Thursday, February 17, 2011

Tube Tales

Throughout our visit so far we have daily attended at least three meetings in separate locations throughout Apia. A common thread has woven through all visits. At the end of each meeting, when we are on the verge of heading to our next destination someone will ask “Have you got the tube?” The tube contains maps, large scale examples of New Zealand tsunami evacuation resources, and larger-than-A4 handouts. The tube accompanies us on each visit and on most occasions has been called upon to produce a visual prompt or take-home information sheet.

Graham is “the keeper of the tube” and so far has performed his task admirably. The problem is, as he aptly describes, for most people in their everyday lives a tube is not common baggage – we are used to carrying backpacks, handbags and the like but not many people carry a tube daily. This out of the ordinary responsibility increases the risk of tube abandonment. As a Wellington resident, I have also experienced a similar dilemma with the Pacific Pearl courtesy umbrella. It has already spent a lonely half hour in the SamoaTel foyer while I forgot its very existence. Umbrellas are not standard baggage in Wellington due to the frequent “refreshing breezes” that prevail, so guardianship of the umbrella is proving just as challenging as 'tube duty'.

Today the formal meeting of the Disaster Advisory Committee (DAC) was held, during which our project was presented to CEOs and high level officials from many agencies who meet regularly to determine the strategic direction for disaster planning in Samoa. Nora and Graham from our team presented an overview of the Samoa evacuation zone project and similar work in New Zealand. This was followed by a brief explanation from Filomena Nelson of the Disaster Management Office outlining the recommendations her team had made with regards to pilot villages, timelines, consultation process and exercising and evaluation. We had already met some members of the committee in less formal meetings to discuss the project but an official endorsement from the DAC was always the desired outcome of the Inception Visit. After some brief discussion and declarations of support from several committee members, the meeting adjourned having agreed that the project was worthy and being conducted appropriately and agreement was also reached with the recommendations put forward by the DMO.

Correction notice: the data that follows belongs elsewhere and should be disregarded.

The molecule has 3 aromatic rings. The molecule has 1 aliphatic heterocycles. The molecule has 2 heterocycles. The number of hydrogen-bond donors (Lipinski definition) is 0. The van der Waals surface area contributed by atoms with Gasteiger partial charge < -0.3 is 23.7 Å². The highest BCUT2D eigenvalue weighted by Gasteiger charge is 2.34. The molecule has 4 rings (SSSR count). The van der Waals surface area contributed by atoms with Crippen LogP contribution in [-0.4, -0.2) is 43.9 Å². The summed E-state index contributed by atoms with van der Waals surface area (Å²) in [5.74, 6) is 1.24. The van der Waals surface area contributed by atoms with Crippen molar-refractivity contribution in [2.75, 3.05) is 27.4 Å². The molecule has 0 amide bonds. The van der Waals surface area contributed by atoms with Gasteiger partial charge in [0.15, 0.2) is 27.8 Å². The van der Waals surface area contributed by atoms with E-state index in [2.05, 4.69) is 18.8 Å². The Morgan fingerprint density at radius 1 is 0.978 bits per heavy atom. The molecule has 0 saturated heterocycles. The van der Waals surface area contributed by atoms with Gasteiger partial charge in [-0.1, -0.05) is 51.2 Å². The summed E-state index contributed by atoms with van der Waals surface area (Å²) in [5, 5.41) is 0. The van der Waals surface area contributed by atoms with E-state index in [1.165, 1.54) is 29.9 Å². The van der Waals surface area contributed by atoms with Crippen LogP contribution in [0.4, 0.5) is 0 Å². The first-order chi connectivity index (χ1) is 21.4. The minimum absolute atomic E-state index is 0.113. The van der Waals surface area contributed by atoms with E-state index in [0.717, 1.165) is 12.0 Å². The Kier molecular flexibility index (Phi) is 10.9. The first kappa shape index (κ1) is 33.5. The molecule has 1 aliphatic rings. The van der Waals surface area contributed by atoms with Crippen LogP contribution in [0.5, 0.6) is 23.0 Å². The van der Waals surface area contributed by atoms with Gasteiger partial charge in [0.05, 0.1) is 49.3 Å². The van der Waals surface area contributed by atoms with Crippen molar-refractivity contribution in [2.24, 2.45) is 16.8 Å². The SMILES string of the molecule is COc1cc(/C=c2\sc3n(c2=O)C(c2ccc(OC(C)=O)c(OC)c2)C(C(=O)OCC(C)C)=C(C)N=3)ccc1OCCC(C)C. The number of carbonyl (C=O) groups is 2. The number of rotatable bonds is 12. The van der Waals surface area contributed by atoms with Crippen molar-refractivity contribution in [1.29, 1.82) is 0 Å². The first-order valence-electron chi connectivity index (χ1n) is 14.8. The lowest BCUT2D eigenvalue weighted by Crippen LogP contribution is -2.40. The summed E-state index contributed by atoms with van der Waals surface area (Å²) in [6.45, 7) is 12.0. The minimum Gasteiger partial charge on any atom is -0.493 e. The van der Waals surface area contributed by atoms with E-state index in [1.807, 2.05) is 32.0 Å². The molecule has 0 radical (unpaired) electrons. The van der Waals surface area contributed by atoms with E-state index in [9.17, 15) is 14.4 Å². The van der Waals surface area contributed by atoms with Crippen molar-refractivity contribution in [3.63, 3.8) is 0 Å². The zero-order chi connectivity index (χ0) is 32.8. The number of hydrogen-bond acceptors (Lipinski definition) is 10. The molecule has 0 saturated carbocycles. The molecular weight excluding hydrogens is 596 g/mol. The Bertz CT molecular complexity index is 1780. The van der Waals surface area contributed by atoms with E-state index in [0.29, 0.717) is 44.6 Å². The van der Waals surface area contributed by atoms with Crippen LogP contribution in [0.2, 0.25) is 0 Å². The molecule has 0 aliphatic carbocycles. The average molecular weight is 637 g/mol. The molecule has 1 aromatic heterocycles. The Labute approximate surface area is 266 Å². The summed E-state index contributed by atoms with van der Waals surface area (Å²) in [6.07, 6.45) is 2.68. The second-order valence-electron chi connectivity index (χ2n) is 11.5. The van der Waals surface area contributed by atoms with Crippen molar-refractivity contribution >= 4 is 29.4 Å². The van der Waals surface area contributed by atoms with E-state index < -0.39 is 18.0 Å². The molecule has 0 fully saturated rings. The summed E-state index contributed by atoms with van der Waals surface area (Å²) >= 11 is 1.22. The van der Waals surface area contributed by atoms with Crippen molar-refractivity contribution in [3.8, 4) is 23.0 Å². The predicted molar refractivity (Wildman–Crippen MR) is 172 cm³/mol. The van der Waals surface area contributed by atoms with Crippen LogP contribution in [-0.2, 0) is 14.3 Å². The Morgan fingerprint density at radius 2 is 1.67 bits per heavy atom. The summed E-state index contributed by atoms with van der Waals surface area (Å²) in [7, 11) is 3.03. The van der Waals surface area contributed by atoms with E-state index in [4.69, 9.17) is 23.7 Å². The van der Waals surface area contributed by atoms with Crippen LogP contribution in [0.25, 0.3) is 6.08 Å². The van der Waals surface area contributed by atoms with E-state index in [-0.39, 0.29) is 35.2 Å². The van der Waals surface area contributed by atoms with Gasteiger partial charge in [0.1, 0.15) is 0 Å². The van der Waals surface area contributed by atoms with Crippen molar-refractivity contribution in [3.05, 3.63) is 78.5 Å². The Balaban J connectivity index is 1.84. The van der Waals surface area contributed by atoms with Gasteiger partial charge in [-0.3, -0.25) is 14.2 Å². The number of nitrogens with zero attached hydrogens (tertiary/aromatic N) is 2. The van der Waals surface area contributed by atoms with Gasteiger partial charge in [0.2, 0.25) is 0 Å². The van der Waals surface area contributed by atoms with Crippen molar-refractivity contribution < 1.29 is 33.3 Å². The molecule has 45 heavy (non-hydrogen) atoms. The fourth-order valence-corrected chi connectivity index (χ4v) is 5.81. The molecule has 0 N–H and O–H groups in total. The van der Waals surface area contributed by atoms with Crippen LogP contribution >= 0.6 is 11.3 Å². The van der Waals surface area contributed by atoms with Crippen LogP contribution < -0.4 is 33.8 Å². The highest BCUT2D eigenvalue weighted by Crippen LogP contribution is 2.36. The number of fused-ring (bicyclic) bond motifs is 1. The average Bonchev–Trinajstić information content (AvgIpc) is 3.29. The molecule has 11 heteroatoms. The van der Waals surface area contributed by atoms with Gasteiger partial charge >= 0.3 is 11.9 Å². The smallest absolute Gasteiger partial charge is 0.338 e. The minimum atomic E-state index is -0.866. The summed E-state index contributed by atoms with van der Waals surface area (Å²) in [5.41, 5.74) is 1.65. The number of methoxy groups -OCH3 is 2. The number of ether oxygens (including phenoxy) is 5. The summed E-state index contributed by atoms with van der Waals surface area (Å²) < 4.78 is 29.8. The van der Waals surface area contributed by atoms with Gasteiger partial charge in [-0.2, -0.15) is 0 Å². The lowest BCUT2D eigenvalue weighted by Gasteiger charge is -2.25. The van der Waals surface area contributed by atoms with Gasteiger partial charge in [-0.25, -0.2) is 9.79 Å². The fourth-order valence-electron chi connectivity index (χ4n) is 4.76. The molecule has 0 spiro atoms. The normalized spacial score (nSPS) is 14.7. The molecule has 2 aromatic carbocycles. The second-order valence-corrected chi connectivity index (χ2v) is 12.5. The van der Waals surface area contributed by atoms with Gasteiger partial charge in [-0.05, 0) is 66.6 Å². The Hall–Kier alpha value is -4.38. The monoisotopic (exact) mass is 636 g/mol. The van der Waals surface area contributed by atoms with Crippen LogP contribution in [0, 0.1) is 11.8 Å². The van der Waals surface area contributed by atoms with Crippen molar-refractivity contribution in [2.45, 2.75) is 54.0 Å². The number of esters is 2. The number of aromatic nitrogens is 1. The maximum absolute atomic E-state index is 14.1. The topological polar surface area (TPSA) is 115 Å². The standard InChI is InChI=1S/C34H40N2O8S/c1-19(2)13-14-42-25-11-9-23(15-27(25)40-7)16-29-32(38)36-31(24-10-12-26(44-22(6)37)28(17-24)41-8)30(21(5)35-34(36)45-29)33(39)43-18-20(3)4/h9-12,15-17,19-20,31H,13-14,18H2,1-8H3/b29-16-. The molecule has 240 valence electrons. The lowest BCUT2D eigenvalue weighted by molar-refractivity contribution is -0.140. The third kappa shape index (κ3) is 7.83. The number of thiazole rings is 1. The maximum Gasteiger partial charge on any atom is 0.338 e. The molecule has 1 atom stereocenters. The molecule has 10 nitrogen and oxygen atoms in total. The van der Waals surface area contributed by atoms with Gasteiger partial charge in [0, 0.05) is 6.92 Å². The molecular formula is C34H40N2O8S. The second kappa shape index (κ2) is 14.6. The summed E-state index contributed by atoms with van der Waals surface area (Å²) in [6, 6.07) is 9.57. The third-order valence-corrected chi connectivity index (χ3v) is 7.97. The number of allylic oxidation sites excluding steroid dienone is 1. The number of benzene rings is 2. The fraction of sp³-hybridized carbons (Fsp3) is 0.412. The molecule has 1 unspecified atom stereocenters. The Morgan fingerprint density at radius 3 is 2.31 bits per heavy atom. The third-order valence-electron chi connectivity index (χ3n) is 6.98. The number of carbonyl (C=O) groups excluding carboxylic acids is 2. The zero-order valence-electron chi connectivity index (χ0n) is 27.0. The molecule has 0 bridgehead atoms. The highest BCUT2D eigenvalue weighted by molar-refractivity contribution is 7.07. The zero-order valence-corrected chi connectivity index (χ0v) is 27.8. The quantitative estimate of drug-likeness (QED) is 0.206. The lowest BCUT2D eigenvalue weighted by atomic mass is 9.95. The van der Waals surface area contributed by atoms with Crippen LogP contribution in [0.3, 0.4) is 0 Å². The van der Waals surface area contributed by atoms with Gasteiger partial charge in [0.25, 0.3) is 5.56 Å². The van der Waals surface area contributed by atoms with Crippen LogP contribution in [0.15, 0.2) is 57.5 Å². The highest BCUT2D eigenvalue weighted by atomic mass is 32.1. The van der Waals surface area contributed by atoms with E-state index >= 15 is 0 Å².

Wrap-up meetings are happening this afternoon and then the team will make our way across Upolu to the south coast. We will be based in Lalomanu, but visit other tsunami affected (and recovered/recovering) areas and on a more recreational note I will have my first ever attempt at snorkelling. I am a bit of a wildlife spotting enthusiast and so far have been limited to birds (rare) and lizards (plentiful) in the surrounds of Apia so the chance to check out the sea life is very exciting.

We have had nothing but assistance and support from all the people we have worked with here in Apia. Its great to be heading to the heartland and beautiful beaches, but Apia has treated us well and I look forward to returning during later stages of the project.